CHICAGO - Indianapolis will not be building a new $400 million criminal justice center, at least not any time soon.
The Indianapolis Marion County City-County Council voted June 8 not to hear a revised version of the plan, which the council had earlier rejected. The 16-13 vote against hearing the revised plan was a blow to Mayor Greg Ballard, who has pushed hard for the facility.
It was to be one of the largest public-private partnerships of its kinds in the country.
"During the last six months we have heard a lot of criticism from council leadership but nothing in the way of ideas," Ballard said in a statement after the vote. "Their intentional lack of engagement and unwillingness to think beyond their next political move carries a price tag."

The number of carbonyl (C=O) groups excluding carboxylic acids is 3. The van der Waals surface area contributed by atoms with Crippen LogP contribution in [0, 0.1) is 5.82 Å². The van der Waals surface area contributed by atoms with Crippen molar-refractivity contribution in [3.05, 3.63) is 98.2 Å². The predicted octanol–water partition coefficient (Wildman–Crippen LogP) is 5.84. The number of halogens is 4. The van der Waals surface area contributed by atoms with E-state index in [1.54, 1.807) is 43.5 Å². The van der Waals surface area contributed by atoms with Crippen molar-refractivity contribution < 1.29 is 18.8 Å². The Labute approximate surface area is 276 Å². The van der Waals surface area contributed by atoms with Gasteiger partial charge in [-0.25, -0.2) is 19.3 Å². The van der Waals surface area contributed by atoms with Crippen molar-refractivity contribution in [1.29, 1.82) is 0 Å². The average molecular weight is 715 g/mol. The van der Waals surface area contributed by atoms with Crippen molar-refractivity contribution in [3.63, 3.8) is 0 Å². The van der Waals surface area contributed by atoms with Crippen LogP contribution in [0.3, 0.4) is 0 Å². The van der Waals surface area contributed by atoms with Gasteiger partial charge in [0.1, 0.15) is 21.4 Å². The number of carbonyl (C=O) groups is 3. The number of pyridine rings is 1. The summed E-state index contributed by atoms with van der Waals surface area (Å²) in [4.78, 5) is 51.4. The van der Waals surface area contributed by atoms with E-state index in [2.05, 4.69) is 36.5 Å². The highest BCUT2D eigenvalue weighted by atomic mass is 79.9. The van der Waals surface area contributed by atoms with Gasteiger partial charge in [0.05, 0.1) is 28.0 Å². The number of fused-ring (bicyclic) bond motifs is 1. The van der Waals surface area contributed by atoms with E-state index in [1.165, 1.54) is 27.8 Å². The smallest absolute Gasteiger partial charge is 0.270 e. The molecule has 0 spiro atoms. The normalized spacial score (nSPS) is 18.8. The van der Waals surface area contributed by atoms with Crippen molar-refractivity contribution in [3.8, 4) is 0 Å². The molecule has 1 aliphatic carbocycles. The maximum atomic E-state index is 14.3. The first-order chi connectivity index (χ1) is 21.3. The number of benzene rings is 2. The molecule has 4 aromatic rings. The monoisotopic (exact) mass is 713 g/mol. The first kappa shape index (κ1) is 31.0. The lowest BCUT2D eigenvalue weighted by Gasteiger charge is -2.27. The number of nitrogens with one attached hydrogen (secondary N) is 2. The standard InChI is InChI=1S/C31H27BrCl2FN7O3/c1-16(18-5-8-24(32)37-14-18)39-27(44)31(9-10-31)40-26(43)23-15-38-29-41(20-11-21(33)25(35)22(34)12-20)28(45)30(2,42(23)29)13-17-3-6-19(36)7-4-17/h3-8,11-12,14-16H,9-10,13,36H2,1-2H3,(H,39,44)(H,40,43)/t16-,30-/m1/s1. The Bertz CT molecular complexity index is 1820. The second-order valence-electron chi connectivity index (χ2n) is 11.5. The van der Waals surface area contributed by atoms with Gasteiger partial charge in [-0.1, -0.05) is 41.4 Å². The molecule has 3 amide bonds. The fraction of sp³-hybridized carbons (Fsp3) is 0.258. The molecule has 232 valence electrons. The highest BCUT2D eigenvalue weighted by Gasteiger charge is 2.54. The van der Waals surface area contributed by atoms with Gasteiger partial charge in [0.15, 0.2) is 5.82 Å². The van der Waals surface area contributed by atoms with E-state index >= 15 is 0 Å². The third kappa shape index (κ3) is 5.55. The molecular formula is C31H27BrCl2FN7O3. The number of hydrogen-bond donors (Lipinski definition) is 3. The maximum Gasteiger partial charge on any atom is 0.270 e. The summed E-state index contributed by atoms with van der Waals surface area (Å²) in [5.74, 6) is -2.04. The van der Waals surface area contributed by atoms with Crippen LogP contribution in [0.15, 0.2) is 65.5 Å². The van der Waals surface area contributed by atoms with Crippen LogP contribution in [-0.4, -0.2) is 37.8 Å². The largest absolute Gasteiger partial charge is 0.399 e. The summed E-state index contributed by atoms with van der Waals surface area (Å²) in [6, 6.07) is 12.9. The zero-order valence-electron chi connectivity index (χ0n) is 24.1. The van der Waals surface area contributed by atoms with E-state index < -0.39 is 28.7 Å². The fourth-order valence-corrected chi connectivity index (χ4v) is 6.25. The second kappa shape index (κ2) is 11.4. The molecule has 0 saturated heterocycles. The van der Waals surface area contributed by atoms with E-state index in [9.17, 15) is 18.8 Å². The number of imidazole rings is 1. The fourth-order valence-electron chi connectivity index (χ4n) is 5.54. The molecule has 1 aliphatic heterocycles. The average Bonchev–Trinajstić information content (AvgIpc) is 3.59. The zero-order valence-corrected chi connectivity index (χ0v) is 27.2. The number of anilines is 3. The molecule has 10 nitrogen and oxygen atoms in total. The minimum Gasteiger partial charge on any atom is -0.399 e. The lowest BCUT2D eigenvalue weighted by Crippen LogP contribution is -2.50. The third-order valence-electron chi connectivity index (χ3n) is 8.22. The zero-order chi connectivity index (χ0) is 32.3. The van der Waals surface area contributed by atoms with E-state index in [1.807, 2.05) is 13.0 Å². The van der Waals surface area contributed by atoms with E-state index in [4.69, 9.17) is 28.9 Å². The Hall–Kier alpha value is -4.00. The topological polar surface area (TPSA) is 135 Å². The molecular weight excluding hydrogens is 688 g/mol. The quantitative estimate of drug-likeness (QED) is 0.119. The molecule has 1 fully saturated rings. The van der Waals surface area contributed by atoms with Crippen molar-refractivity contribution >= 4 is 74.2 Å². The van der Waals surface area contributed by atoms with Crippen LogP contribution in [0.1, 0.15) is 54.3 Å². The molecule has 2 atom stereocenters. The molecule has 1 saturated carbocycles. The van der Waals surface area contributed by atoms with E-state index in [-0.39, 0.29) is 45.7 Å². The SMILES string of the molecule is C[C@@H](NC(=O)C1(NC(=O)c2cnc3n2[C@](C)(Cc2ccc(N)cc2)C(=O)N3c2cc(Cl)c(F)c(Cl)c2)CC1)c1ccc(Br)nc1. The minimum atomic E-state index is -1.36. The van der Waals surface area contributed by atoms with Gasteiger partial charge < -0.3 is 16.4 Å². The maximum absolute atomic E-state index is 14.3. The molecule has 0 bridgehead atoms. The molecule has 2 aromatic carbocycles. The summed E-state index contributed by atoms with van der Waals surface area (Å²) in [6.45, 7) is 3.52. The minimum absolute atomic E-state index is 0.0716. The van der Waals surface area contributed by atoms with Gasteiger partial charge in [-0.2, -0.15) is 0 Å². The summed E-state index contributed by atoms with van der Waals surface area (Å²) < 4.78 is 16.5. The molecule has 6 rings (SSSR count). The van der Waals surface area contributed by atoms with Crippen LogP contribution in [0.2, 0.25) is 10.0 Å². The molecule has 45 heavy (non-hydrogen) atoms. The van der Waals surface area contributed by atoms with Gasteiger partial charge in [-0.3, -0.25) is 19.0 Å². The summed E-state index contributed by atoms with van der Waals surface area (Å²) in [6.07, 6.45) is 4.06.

Council opponents said their financial analysis showed revenue shortfalls of up to $39 million during the first nine years. The developer, WMB Heartland Justice Partners, scaled back the plan by $17.5 million, reducing the number of beds in the jail and courtrooms. But the council president and others continued to oppose the plan.
Ballard's plan called for a new center downtown that would replace the city's four existing criminal justice facilities. It was to be structured as an availability-payment P3. The city planned to make its availability payments out of the criminal justice budget, largely from expected savings from the new project, Deputy Mayor Adam Collins told the Bond Buyer in a previous interview.
The private team on the 35-year deal is an international consortium led by Meridiam Infrastructure and Walsh Investors. Their bid reportedly expired at the end of May.
The finance team includes Nossaman LLP, acting as the city's national counsel, financial advisor KPMG and local counsel Bingham Greenebaum Doll LLP.
Ballard is not running for re-election in November.